LR: As a writer who both edits an online journal and publishes books via the web, what’s your take on the e-book vs physical book dispute? Do you find there’s advantages to one that the other does not have? Which one is your format of choice?

NT: Is there still a dispute? Other than a few diehards, I think the literary world has accepted both entities. As I mentioned before, I was skeptical of e-books at first. The idea of paying for something that isn’t real bugged me. I wanted the book in hand, to be able to turn the pages. Now, I love e-books. I can take a whole collection with me wherever I go. I don’t have to worry about as much clutter in my house. Still, if it’s a book I love, I’d rather have it in print than sitting on a device. My main complaint with e-books is that I’m much more likely to skim.

LR: The online literary community is fantastic. It brings readers and writers of all ages and locations together in a major way. What’s the best experience you’ve had by being a part of it?

NT: I’ve had so many great experiences as a member of the literary community. The support we show each other is indeed fantastic. We buy and promote each other, we critique each other, we help each other out. The best experience was when one of my writer friends was going through some financial hardships. I helped organize a benefit anthology for him, and the outpouring of donations was overwhelming. It was the type of thing that wouldn’t have been possible ten years ago.

LR: Apart from being a published author, you also founded Bartleby Snopes back in 2008 and it received a mention as one of Flavorwire’s ’10 Online Lit Mags You Should Be Reading’ in 2010. What’s your favourite part about being the managing editor? What would you say makes Bartleby Snopes so unlike other online lit journals?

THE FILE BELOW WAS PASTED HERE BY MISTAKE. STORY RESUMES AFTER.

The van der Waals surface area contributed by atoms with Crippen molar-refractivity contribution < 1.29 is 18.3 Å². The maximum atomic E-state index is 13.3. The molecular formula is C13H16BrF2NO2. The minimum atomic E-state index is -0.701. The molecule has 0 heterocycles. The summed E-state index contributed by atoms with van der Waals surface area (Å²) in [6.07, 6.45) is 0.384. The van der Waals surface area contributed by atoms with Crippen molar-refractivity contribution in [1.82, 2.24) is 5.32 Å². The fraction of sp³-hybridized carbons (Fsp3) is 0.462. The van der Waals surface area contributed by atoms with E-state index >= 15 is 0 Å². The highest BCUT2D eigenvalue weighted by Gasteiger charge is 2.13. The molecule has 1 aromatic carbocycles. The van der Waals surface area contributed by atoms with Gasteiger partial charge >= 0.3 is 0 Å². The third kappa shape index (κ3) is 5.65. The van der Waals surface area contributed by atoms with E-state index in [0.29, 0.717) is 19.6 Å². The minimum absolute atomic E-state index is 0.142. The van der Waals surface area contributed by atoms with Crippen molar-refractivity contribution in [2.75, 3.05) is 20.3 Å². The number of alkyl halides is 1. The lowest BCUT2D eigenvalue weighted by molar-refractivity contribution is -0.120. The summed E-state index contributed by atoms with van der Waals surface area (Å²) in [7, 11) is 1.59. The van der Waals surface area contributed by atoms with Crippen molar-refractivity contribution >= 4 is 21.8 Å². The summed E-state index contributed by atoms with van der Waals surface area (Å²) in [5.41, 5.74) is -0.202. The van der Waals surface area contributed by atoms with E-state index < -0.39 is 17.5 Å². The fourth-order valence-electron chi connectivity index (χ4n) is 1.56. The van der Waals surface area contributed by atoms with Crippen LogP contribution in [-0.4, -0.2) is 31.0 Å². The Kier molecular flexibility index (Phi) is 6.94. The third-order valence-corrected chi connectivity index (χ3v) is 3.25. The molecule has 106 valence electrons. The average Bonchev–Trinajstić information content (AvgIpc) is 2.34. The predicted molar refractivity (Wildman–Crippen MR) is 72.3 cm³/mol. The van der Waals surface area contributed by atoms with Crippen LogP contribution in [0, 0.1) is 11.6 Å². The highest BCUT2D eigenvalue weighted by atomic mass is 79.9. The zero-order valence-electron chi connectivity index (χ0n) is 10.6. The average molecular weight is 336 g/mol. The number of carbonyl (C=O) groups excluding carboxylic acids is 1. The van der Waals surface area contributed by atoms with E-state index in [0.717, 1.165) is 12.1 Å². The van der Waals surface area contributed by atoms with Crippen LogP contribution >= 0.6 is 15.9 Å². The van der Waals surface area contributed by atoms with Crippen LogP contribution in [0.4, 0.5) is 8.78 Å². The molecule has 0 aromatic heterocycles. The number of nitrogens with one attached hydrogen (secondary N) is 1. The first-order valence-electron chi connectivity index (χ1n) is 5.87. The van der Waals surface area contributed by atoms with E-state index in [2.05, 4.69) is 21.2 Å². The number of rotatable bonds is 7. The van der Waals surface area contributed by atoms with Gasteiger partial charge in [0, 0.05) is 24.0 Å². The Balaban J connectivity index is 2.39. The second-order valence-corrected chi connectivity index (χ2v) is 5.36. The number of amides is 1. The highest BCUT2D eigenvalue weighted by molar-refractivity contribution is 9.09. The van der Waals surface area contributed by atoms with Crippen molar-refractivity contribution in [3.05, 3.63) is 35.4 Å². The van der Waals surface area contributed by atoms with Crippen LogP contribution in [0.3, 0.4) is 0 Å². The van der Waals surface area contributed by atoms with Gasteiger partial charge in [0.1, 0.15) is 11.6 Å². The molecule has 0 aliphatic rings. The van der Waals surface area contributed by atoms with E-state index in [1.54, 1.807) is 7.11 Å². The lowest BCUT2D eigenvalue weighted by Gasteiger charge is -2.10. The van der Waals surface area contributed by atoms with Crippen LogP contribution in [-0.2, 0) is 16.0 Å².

bartlebysnopesNT: My favorite part about managing an online journal is getting to read so much variety. As a writer, I think most of my growth is a result of reading so many different pieces. Prior to managing Bartleby Snopes, my reading was much more one-dimensional. You can’t learn how to be a great writer by only reading the greatest writers ever.

Originally, I think Bartleby Snopes was unlike many other online lit journals because we sent personal response to all writers within a week. It seems like more magazines are doing this now, but it still puts us in the minority. Today, I think our main unique factor is our transparency. We don’t have anything to hide about our submission or editorial process. We’re not trying to keep anything from our readers.

LR: Do you have any strange writing rituals that nobody knows about?

NT: I sometimes write on scraps of paper while I’m driving. Other than that, I think my rituals are pretty boring and not very ritualistic.

LR: What is something that has played a vital role in your life and allowed you to become the writer you are? Was there ever a moment when it hit you and you said ‘this is what I want to do’?

NT: Unfortunately, I have no inspirational stories that explain the origins of my writing. It’s just something I’ve always enjoyed doing. I’m not sure I’ve truly hit the point where “writing is what I want to do” with my life. I don’t think I’ve lived an interesting enough life for that to have happened yet. Some day.

LR: Now completely unrelated to literature: apart from being a writer, editor, and working in the field of internet marketing, you also have a knack for juggling. Tell us more about that! When did your interest for juggling start?

NT: The start of my juggling is rather boring. Juggling by itself is actually pretty boring, especially for the audience. Sure, people are impressed when you say you can juggle, but when you actually start doing it, it only holds someone’s attention for a few seconds. I think that’s why I’ve gotten into other things like joggling (running and juggling at the same time) and juggling fitness (juggling while doing sit ups, squats, etc.). That keeps it interesting. And if a hobby isn’t interesting, why do it? Which takes us back to writing surreal stories…

Nathaniel resides in Minneapolis where he spends his days as an Internet marketer. Visit him at